Failed Turkish Coup May Be a Gift for Erdogan, AKP Party

Supporters of Turkish President Tayyip Erdogan light up a flare during a pro-government demonstration on Taksim square in Istanbul, Turkey on Saturday. Alkis Konstaninidis/Reuters

The lack of political and, more importantly, popular support in Turkey for the coup plotters contributed to their fiasco. Displaying a blatant disconnection from social reality, the military faction behind the putsch underestimated President Tayyip Erdogan's public appeal and society's opposition to military rule. In this regard, the president's ability to mobilize his AKP party's supporters against armed military units is powerful testimony of his unmatched leadership.

While the plotters' motivations remain unknown, an upcoming meeting of the supreme military council could see purges of those who could be behind the ill-planned coup. The event will only help to further weaken the credibility of the military in the eyes of Turkish society.

Emboldened by its victory over the coup plotters, the government has wasted no time in pursuing alleged opponents within the state institutions. Aside from arresting around 3,000 soldiers, the government has suspended 2,745 ordinary judges and issued arrest warrants for around 190 judges in high courts and for one member of the constitutional court. Moreover, five members of the body that governs the entire judiciary have been dismissed. The swiftness of these moves shows how the government was ready to exploit the situation to go after its alleged opponents.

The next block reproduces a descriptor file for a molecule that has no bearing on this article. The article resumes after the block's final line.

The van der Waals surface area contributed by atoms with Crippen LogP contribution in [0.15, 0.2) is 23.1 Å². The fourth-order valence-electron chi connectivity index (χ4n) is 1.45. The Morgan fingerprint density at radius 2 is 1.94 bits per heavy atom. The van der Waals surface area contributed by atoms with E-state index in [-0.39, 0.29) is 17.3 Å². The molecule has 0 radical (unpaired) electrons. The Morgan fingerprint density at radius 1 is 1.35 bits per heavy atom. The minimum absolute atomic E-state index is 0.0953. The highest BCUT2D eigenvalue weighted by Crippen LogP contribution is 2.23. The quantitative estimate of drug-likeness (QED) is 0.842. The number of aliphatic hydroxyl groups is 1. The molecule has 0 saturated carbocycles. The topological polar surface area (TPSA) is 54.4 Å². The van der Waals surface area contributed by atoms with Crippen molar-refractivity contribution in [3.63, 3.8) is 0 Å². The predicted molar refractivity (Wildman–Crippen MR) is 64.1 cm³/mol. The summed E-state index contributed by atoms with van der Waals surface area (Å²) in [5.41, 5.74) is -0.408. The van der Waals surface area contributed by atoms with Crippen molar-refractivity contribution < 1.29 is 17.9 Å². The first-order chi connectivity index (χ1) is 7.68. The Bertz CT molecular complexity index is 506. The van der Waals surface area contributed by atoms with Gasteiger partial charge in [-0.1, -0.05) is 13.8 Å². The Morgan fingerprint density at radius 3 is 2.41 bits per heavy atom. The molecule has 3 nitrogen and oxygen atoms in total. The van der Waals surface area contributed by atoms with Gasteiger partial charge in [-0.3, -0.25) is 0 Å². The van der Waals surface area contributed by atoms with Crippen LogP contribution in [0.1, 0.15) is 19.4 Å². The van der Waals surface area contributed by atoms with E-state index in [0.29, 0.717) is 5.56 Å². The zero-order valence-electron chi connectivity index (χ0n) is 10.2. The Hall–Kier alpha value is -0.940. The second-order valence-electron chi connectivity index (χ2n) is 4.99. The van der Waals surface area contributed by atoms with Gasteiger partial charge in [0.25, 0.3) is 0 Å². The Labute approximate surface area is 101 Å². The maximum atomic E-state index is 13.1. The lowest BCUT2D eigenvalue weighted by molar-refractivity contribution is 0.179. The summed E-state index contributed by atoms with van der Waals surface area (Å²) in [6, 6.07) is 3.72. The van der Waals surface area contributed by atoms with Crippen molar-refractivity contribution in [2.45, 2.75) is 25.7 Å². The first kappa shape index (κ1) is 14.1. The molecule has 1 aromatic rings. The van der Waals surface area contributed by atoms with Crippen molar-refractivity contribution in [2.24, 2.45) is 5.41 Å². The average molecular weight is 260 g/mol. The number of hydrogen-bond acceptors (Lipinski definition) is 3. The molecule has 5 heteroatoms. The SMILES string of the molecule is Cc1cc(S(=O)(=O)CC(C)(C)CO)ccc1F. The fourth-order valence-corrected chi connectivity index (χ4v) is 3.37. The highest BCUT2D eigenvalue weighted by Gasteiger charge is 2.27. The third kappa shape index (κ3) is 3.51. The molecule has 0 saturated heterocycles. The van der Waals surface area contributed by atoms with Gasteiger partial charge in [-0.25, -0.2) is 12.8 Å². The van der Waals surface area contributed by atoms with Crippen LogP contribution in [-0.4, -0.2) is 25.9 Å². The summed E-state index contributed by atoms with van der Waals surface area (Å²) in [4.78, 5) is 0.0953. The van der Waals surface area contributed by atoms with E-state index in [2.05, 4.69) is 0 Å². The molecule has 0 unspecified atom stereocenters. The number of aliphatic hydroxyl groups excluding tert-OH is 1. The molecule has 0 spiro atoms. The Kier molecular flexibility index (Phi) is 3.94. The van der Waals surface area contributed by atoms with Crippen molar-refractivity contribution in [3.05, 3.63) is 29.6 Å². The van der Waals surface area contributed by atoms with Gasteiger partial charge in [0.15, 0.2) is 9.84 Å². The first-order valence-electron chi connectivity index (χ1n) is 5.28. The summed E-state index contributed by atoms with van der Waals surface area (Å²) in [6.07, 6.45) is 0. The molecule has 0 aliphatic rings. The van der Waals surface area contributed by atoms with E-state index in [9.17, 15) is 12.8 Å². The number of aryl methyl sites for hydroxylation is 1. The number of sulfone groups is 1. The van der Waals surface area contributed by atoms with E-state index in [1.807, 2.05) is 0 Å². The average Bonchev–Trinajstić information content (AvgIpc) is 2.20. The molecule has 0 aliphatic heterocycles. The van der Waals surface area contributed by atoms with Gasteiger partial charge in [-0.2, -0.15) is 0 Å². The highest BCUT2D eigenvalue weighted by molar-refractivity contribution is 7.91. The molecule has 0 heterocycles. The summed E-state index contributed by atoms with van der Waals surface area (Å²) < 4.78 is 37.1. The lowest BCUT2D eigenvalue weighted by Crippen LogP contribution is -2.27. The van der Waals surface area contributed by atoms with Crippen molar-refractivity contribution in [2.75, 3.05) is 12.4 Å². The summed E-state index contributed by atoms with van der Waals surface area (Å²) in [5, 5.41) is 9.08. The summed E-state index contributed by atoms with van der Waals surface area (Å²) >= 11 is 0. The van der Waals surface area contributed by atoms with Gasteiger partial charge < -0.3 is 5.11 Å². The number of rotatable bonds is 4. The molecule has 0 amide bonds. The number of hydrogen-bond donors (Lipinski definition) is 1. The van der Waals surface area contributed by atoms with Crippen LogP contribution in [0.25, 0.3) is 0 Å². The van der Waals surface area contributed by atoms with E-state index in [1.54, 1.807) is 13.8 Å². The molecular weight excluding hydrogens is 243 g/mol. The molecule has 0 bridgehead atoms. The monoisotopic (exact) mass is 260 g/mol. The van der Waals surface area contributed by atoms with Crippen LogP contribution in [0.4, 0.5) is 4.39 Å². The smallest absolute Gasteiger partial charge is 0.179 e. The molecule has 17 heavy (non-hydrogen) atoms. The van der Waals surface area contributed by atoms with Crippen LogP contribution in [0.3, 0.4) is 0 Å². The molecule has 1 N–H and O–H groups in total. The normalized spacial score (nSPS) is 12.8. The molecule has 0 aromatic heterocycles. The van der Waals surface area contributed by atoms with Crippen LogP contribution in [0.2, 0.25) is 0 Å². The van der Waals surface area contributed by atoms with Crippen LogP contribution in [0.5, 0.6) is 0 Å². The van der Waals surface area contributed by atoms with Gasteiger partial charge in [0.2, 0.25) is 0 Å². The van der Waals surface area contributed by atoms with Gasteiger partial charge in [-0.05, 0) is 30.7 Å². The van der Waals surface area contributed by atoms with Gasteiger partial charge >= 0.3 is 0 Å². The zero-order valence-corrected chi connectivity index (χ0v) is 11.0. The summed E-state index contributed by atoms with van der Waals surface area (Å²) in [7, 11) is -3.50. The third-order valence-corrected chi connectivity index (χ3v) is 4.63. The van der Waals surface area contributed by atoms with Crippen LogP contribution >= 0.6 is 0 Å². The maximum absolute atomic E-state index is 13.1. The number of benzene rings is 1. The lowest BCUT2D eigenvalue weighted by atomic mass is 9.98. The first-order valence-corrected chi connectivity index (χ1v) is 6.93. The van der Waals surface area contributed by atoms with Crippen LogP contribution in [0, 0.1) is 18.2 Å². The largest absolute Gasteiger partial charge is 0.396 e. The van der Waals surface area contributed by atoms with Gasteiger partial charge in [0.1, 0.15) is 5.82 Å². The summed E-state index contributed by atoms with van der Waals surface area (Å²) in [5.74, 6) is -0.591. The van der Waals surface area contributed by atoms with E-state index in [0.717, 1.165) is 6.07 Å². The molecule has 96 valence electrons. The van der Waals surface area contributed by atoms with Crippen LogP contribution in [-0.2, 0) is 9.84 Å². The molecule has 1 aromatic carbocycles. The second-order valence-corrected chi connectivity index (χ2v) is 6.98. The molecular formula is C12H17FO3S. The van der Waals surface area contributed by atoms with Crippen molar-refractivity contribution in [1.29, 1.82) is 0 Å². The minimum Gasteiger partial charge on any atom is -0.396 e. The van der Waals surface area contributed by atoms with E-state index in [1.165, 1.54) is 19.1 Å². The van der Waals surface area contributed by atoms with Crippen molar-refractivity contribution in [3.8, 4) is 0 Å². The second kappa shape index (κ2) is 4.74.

As suggested by the government's initial reaction, reconciliation is not on the agenda. As an example, Erdogan decided to up the stakes by calling on citizens to take to the streets in a show of support, rather than calling for restraint. This highlights that Erdogan is eager to exploit the event to expand his power and continue the witch hunt, further worsening the state of Turkey's crumbling democracy.

Moreover, there is a growing risk of a snap election, as the AKP might seize the opportunity to enlarge its parliamentary majority with the aim of introducing an executive presidency via a constitutional revision. With two opposition parties (the MHP and the HDP) undergoing significant internal turmoil, an early election could deliver the necessary numbers for Erdogan's dream to be fulfilled.

On the external front, the already strained relationship with the U.S. could worsen as a result of Ankara's increased determination to request the extradition of Fethullah Gulen, who has been quickly accused by the Turkish government of being behind the failed putsch. In contrast, the relationship with the European Union is unlikely to change significantly despite Erdogan's increased authoritarianism. EU capitals remain willing to maintain a constructive relationship with Ankara to continue the joint management of the refugee crisis.

Beyond domestic freedoms and Turkey's foreign relations, the other likely casualty of the failed coup attempt is the country's economy. While the tourism industry will be the most notable immediate victim, the already bleak outlook for structural reform will only get worse as the event will crucially provide the government with a unique window of opportunity to pursue its repressive agenda. An immediate risk attached to this poisonous mix is a potential downgrade by rating agencies, which could lead to the country losing investment grade status.

Wolfango Piccoli is Co-President of London-based risk consultancy firm Teneo Intelligence.